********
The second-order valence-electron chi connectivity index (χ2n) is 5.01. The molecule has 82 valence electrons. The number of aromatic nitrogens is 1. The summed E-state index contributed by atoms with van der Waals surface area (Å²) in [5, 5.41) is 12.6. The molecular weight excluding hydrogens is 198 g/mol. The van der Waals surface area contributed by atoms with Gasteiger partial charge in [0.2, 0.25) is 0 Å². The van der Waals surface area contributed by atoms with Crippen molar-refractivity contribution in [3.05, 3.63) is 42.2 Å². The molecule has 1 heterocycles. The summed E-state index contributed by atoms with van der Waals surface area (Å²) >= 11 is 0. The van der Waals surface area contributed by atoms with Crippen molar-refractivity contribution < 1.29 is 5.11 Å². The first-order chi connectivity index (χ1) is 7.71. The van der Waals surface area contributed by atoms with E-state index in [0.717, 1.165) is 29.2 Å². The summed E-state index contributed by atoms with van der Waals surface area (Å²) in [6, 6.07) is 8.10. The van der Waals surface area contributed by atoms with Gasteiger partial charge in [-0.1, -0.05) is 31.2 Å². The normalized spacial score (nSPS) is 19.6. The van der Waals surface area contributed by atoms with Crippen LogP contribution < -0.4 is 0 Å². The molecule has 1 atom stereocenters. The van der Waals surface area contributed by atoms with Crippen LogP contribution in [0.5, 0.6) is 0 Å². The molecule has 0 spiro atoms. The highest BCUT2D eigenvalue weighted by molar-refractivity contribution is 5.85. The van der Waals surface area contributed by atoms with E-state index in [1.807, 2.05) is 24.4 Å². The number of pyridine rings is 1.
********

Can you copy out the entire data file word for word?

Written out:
The second-order valence-electron chi connectivity index (χ2n) is 5.01. The molecule has 82 valence electrons. The number of aromatic nitrogens is 1. The summed E-state index contributed by atoms with van der Waals surface area (Å²) in [5, 5.41) is 12.6. The molecular weight excluding hydrogens is 198 g/mol. The van der Waals surface area contributed by atoms with Gasteiger partial charge in [0.2, 0.25) is 0 Å². The van der Waals surface area contributed by atoms with Crippen molar-refractivity contribution in [3.05, 3.63) is 42.2 Å². The molecule has 1 heterocycles. The summed E-state index contributed by atoms with van der Waals surface area (Å²) >= 11 is 0. The van der Waals surface area contributed by atoms with Crippen molar-refractivity contribution < 1.29 is 5.11 Å². The first-order chi connectivity index (χ1) is 7.71. The van der Waals surface area contributed by atoms with E-state index in [0.717, 1.165) is 29.2 Å². The summed E-state index contributed by atoms with van der Waals surface area (Å²) in [6, 6.07) is 8.10. The van der Waals surface area contributed by atoms with Gasteiger partial charge in [-0.1, -0.05) is 31.2 Å². The normalized spacial score (nSPS) is 19.6. The van der Waals surface area contributed by atoms with Crippen LogP contribution < -0.4 is 0 Å². The molecule has 1 atom stereocenters. The van der Waals surface area contributed by atoms with Crippen LogP contribution in [0.5, 0.6) is 0 Å². The molecule has 0 spiro atoms. The highest BCUT2D eigenvalue weighted by molar-refractivity contribution is 5.85. The van der Waals surface area contributed by atoms with E-state index in [1.807, 2.05) is 24.4 Å². The number of pyridine rings is 1.